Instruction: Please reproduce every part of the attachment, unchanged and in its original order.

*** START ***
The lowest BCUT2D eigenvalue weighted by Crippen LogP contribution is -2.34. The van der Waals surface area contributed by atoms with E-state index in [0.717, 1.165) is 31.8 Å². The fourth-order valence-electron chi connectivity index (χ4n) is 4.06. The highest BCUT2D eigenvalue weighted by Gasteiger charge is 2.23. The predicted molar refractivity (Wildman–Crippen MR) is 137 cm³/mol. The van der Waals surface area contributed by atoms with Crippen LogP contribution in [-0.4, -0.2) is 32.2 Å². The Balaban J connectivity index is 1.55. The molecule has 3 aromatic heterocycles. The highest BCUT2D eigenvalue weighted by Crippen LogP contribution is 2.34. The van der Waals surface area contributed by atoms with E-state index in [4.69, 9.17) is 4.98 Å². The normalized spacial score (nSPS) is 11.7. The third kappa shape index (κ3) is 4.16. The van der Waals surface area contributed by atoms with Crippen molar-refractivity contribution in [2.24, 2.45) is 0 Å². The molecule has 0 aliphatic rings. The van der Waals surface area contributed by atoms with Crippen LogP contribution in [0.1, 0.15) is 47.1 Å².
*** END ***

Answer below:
The lowest BCUT2D eigenvalue weighted by Crippen LogP contribution is -2.34. The van der Waals surface area contributed by atoms with E-state index in [0.717, 1.165) is 31.8 Å². The fourth-order valence-electron chi connectivity index (χ4n) is 4.06. The highest BCUT2D eigenvalue weighted by Gasteiger charge is 2.23. The predicted molar refractivity (Wildman–Crippen MR) is 137 cm³/mol. The van der Waals surface area contributed by atoms with Crippen LogP contribution in [-0.4, -0.2) is 32.2 Å². The Balaban J connectivity index is 1.55. The molecule has 3 aromatic heterocycles. The highest BCUT2D eigenvalue weighted by Crippen LogP contribution is 2.34. The van der Waals surface area contributed by atoms with E-state index in [4.69, 9.17) is 4.98 Å². The normalized spacial score (nSPS) is 11.7. The third kappa shape index (κ3) is 4.16. The van der Waals surface area contributed by atoms with Crippen molar-refractivity contribution in [2.24, 2.45) is 0 Å². The molecule has 0 aliphatic rings. The van der Waals surface area contributed by atoms with Crippen LogP contribution in [0.1, 0.15) is 47.1 Å².